Pistons' five game win streak snapped

CLEVELAND (AP) -- Interim coach Brendan Malone refused to take
credit for this one.
A day after Paul Silas was fired, Malone led a Cleveland
Cavaliers team in turmoil to a much needed 91-76 win over the
Detroit Pistons on Tuesday night, ending a three-game losing
"The players did it," Malone said. "It wasn't me. It was the
LeBron James scored 29 and finally got some help from the
Cavaliers bench.
Malone gave more playing time to Anderson Varejao and other
reserves and it paid off. Varejao scored 11 and played tough
defense with two blocks that ignited Cleveland.
The Cavaliers scored 21 points off 15 turnovers and limited
Detroit to just 29 points in the second half.
"We played great tonight," Malone said. "Our defensive
intensity was great against one of the best teams in the NBA."
Malone had his tie loosened from the opening tip and was often
on his feet, fervently encouraging his players.
"I'm happy for coach," James said. "The key was playing with
a lot of energy and defensive focus. A lot has happened in the past
couple days, but we've got to put it all behind us."
Rasheed Wallace scored 25 points and Tayshaun Prince had 22 for
the Pistons. The loss snapped their five-game winning streak.
Detroit was without leading scorer Richard Hamilton, who was out
with a sprained left ankle. Rookie guard Carlos Delfino made his
first start in Hamilton's place and scored four.
Chauncey Billups, averaging 25.5 over his last four games,
scored six points and had eight turnovers.
"This is probably one of the worst games I've played as a
Piston," Billups said. "It happens, but it wasn't anything
[Cleveland] did."
The Cavaliers opened up their biggest lead 77-66 with 5:37 left
on James' fast-break feed to Varejao, who slammed it home.
"I just tried to bring some energy off the bench," Varejao
said. "That's what my role is."
Varejao scored 10 of his 11 points in the fourth quarter. He
played 25 minutes, a minute off his career high, after playing 6
minutes in Sunday's loss to Toronto.
"He came up big," Malone said. "We put him in for rebounds
and defense and he came up with some big shots."
After trailing 47-45 at the half, Zydrunas Ilgauskas scored
eight straight points early in the third quarter to give Cleveland
a 56-51 lead. James added a free throw and a pair of jumpers for a
14-4 run and the Cavaliers didn't trail again.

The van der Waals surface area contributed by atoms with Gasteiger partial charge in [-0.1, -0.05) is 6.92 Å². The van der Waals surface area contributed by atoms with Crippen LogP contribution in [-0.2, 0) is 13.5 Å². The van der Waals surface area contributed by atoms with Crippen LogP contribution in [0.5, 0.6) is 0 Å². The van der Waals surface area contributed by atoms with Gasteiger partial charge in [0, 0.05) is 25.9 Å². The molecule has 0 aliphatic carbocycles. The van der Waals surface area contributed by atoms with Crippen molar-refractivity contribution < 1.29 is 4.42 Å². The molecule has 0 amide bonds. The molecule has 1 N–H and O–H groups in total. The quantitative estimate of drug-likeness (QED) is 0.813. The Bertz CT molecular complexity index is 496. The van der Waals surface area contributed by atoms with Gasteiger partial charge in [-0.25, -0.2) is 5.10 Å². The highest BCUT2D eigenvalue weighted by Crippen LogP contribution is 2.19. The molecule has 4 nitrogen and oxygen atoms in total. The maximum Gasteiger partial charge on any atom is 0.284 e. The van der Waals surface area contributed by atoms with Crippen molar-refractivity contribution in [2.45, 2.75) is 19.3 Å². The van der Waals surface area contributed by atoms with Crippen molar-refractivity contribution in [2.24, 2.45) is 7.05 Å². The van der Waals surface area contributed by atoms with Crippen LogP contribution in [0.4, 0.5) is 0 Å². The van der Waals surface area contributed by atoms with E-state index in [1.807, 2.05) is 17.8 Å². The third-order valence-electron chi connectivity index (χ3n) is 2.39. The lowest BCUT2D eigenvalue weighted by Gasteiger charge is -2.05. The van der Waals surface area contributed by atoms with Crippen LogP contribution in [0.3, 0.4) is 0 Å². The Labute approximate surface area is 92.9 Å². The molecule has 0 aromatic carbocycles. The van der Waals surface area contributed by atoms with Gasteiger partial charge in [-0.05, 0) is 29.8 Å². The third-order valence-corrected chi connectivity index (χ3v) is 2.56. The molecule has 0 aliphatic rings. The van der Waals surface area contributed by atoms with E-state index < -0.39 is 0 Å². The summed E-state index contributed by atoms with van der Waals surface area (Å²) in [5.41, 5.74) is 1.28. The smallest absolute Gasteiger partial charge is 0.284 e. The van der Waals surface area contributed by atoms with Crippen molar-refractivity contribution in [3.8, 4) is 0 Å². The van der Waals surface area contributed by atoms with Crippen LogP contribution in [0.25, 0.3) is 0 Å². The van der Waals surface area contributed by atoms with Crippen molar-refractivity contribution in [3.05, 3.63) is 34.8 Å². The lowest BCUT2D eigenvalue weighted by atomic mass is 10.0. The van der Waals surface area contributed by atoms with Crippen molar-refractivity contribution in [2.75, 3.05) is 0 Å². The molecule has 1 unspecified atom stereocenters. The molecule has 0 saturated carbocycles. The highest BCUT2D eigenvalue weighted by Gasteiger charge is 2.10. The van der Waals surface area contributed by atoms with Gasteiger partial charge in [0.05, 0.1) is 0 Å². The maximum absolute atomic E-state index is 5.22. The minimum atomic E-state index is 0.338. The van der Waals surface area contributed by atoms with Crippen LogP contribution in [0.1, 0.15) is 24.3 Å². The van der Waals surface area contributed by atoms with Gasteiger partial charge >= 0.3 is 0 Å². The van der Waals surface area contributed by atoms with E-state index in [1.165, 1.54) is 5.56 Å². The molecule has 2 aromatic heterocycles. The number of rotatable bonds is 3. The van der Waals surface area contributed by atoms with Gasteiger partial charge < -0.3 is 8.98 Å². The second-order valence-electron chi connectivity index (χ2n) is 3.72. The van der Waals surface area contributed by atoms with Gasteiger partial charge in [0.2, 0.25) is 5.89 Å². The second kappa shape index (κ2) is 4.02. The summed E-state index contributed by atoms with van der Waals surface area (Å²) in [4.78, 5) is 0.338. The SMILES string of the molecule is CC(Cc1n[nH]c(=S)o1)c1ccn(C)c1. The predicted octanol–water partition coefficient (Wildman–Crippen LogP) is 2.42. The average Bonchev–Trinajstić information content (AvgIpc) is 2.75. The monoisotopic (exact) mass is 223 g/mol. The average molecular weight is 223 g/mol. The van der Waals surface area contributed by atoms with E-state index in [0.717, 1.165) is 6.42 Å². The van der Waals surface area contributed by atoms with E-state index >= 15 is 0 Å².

Ilgauskas scored 13 points and Drew Gooden added 10.
The Cavaliers didn't disappoint majority owner Dan Gilbert, a
former Pistons fan, whose Rock Financial and Quicken Loans is based
in suburban Detroit. Gilbert had his own cheering section, bringing
700 of his employees to the game on 13 buses.
James, who scored 56 points in Sunday's loss, kept the Cavaliers
in the game early but the reserves stepped up, contributing 27
points to Detroit's 11. They were outscored 34-1 in Sunday's loss.
Eric Snow also seemed more in synch, scoring four points with 10
assists after going scoreless in 40 minutes Sunday.
"I'm impressed with what (Malone) did, with the new plays he
put in and the defensive rotations," Gooden said.
The team seems to be rallying behind Malone after a freefall in
which the Cavs lost nine of 12, barely hanging onto the fifth
playoff spot in the Eastern Conference.
"LeBron and 'Z' came up to me in practice and said, 'We're with
you,"' Malone said before the game. "Other players came to me and
said they told the owners they made a good choice. That meant a lot
to me."
The Cavaliers came out hustling, going after loose balls and
battling for rebounds.
The Pistons shot 4-for-18 from the field in the third quarter
and allowed the Cavaliers to take over. Detroit shot 37 percent

Game notes
Hamilton will likely miss Wednesday's game at Philadelphia,
but could return for Friday's home game against Indiana, said
Pistons coach Gar Heard, filling in for Larry Brown, who missed his
fifth straight game after surgery related to a November hip
operation. ... Malone has named Cavaliers director of basketball
operations Mike Bratz an assistant. ... James said before the game
that his teammates didn't know what their roles were under Silas.
"I think one of the problems was that when you have guys who are
used to playing basketball and then they don't know where they
stand, it's frustrating. I'm the only guy who knew for sure I was
going to get my 40 minutes."